Sweet Child of Mine

Cara Thereon's kitten sipping milk from her finger

This is one of many posts I’ve thought about for years, but have never written. I’ve talked about it a little, but never put into writing the wonders/fears/weird thoughts.

I’ve always thought I’d have kids by now.

Dreams about a sweet child waiting to be born from my belly were staples of my teens and twenties. I still have quite a few pregnancy dreams, though less often now.

Most of my teens I kinda hoped I’d be married with one or two kids by my mid-20s. The block to this was I wasn’t dating anyone and for the longest time no one expressed any interest in me. College disabused me of that notion of kids fairly quickly, but there are probably a lot of factors that go into that, chief is the fact that people have told me that I’m not that approachable.

My upbringing shaped my view of children also. I was raised with a pretty narrow Christian view of marriage and sex from early high school. I never took any kind of purity pledge, but in hindsight I can see how many of the “I kissed dating goodbye” ideations had a near detrimental affect on my sexuality. No sex outside of marriage (not difficult because no one was ever interested) and while children are a gift you should be waiting to have them with a husband’s help.

I held a lot of “in god’s time” thoughts in my head to justify what wasn’t happening. Surely it’ll happen for me as it was happening for all my friends. Surely I’d find someone and have children before I was too old to do so. Surely?

When I hit my mid to late twenties, I was a few years into my career and starting down a new path. The idea of children started to be, not less appealing, but seeming less likely because I STILL WASN’T DATING. I still wanted children, but my life was heading a different direction.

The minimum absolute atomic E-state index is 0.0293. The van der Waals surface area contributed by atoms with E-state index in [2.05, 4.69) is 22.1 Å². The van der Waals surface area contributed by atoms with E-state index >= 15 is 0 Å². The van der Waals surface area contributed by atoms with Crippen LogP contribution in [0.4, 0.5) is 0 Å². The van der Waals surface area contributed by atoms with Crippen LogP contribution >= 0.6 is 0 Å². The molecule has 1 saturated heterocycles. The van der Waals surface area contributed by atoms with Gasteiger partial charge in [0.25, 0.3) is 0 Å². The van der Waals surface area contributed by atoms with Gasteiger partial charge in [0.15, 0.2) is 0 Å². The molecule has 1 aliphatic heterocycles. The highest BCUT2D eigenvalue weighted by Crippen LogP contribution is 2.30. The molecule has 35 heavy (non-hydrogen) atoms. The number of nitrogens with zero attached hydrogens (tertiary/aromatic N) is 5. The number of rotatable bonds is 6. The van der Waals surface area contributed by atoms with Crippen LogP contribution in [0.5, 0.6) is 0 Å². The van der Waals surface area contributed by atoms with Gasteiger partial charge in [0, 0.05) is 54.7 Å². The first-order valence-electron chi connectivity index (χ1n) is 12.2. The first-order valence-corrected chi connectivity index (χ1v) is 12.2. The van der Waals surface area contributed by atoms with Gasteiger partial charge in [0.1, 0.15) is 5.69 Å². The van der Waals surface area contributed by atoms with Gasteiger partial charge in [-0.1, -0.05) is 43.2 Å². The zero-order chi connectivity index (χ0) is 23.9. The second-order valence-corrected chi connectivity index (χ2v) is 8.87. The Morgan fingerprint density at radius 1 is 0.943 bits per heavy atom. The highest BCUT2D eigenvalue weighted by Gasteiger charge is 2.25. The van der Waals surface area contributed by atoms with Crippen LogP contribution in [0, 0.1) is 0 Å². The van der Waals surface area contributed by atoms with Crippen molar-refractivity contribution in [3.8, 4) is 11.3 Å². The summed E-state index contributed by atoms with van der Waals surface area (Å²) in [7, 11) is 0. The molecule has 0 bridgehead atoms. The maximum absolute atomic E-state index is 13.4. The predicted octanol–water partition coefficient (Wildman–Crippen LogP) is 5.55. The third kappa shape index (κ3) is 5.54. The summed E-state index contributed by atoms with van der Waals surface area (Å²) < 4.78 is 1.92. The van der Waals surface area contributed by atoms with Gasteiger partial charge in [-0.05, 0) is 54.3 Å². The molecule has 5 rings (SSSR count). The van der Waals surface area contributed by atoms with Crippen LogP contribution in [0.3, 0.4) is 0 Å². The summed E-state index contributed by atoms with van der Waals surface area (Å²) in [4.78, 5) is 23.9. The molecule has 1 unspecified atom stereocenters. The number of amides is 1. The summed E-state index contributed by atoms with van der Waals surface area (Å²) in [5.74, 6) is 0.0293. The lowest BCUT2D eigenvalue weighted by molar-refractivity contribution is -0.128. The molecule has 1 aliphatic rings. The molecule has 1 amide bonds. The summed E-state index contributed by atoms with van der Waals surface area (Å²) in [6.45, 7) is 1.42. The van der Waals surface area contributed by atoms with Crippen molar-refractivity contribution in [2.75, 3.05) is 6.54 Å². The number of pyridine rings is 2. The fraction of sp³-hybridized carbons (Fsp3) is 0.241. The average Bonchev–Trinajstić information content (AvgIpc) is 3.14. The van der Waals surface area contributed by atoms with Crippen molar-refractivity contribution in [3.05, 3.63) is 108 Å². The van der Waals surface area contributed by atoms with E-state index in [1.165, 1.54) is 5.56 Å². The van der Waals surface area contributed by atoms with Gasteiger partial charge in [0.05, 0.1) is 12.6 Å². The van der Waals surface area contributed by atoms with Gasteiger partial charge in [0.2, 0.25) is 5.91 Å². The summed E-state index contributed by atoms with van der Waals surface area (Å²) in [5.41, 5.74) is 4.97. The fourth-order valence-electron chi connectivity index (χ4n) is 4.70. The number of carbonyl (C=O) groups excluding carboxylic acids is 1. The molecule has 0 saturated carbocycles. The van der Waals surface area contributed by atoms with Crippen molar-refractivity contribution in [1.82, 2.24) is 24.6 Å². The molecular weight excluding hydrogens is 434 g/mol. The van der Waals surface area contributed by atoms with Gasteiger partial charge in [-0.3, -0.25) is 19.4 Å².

I arrived into my 30s and children started to seem less of a thing that may happen for me. I’m starting to think about my time, my money, my sleep. It all started to be less appealing. I still want children, but there’s this almost reluctance. I travel for a living, and giving that up is so low on the things I want to do.

You hear from parents who love their children dearly, but who tell me to live my life. They weren’t sure they’d do this again (as early or at all) if the opportunity presented itself. They mention the un-fun parts of having children. I’m all, “no thanks!”

Here I am. Still wanting kids, but less so than in my teens and 20s. Frankly, when my mother brings it up, it’s a big old no to me. There’s a lot that goes into kids and I don’t want any of that right now.

But there is this… fear. My siblings have children and I do not. Will there be someone to care for me when I’m older? It’s strange that typing that makes me cry, but here we are.

Apparently I gave a lot of complicated feelings tied up in the children thing. Less a biological clock thing, as my desire has seemed to lessen. More a confusing mix of feelings. Not a worth thing, but an uncertainty about what I want and why.

I still want kids, but I’m not sure anymore I’ll ever have any. I know it’s not too late for them, but at what point does one say it is? Maybe I’ll figure that out.

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  1. Violet

    I need to think through my response to this because you have made so many good points. In the meantime, I want to say that I empathize with the expectation vs reality and even though my experience and feelings on the topic are not the same, I hear you on the fact that it’s confusing and challenging. I hope writing and sharing gives you some peace.

    1. Post
      Cara Thereon

      I feel like I didn’t do a good job even expressing how I feel about the topic. It’s been almost 2 decades of emotions that I tried to condense down into 600 words.

  2. Dawn D

    Being a mother myself, a rather “young” one at that, I can tell you a few things:
    First, I am glad you wrote these feelings down. They are yours, and you should never wish them away. They are valid, in all of their complexity, especially because they are yours.
    Second, I don’t regret having had my children, nor when I did. It was a time when it seemed fitting, when I was ready for them and happy to welcome them, though with each came PND.
    Third, I wish I had experienced at least one pregnancy where I felt supported, even a little, from beginning to end. Surprisingly, even the ones that lasted only a few weeks I didn’t feel supported.